German Greens will sweep through elections over 2011 and 2012 to challenge SPD as nuclear is a far greater issue there.
In UK. We can attack the falsehoods of Lynas and Monbiot etc and have an honest clear up in the Green movement. Deep Green must be exposed.
We can occupy the anti-cuts ground with a far more radical message than New Labour apologists.
We can also bring to the front a high technology German message of renewable energy & clean manufacturing to appeal to Union members on the lines of 1964 White Heat of Technology.
We also have to be vocal on housing with a radical vision to roll back 30 years of extreme privatization.
Not only must we be seen as Left with the cuts and bankers, we have to show we are modern too which is also a Left view.
We have a cuddly image over soft green issues on the periphery.
It’s time we moved into the thick of things over wealth distribution, nuclear energy and manufacturing jobs.

Banglatown & Spitalfields by-election (1)

Did some canvassing in Brune House yesterday. There is a by-election in the ward (Banglatown & Spitalfields) on December 16th. That happens to be a momentous day and is known as Victory Day (or Bijoy) when the Pakistani Army surrendered after a brutal 9 month war in Bangladesh.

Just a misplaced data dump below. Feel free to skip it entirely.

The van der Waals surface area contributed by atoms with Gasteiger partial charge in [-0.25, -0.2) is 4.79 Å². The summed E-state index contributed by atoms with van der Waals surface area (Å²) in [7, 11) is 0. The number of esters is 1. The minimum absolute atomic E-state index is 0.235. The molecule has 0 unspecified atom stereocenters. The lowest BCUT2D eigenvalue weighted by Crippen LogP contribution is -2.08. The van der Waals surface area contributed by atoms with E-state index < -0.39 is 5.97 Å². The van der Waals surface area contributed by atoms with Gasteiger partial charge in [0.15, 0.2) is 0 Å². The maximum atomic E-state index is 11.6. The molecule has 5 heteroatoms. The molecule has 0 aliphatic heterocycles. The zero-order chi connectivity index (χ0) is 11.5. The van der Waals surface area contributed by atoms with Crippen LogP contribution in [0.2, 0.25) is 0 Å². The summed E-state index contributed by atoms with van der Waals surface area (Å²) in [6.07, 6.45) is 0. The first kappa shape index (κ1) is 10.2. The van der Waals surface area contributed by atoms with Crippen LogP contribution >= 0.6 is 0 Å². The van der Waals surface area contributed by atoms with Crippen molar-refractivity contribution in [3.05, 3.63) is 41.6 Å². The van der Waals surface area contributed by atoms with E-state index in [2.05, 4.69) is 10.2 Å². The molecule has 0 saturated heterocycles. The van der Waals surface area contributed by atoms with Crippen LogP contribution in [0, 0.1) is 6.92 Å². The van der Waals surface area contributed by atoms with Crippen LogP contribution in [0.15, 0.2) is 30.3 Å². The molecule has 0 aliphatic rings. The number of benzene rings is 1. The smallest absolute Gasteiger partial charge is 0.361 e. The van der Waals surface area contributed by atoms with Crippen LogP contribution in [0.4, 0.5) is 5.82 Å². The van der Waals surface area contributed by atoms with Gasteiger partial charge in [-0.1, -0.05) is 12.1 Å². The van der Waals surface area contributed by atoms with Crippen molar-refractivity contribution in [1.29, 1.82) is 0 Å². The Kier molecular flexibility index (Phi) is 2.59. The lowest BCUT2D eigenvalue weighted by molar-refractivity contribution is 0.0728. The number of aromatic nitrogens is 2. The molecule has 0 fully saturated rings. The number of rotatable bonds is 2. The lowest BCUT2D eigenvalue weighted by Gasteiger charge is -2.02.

That all seemed very far away as we trugdged up and down the stairs in the council block. Talked to lots of people at the door step – most had someone in.
For Greens, the good news was that everyone had heard about us (except for one elderly Indian lady). Three older Bengali gentlemen, even while panting coming up the flight of stairs, all agreed that the Greens had received ‘loads of votes’ at the recent Local Mayoral election.
Actually it was just over 5% and we recovered the deposit. But perceptions count. If they thing we did well, then we did well.
Last March, hardly any Bengali had either known about the Greens or if they had, thought of them as nothing more than a curiosity.
So at least they are now willing to have a dialogue.
The mood was a feeling of disdain for the existing politicians. We got a good reception when we talked about the need for new types of councillors who didn’t jump ship to another party and were just straightforward believing in something.
Housing (as in waiting lists) is still the key. One man told me he was on the waiting list for 24 years and didn’t believe the local Labour promises, adding that land had been sold off for developers. Brune House is dwarfed by a monstrous & really ugly glass fronted office building. This is City Fringe, being gobbled up by the financial sector.
The issue of social cleansing (with the cut in housing benefit) didn’t come up.
With a historic building next door where they used it once as a soup kitchen, this area has seen a lot more in its time.
Language was an issue in about half the flats. Even when communication was possible in English, the conversation became much more animated and friendlier when they heard Bangla.
My Norwegian wasn’t very good though (non-existent). Thankfully that student spoke impeccable English. A few flats were let out to students. Unfortunately, an eclectic mix ranging including Mexican students bemoaned their inability to vote.
Pity. We got on well, talking about the student protests occuring the same time … in a different world in Central London…
We will be back for Carter House in the next couple of days as we gradually get around the ward…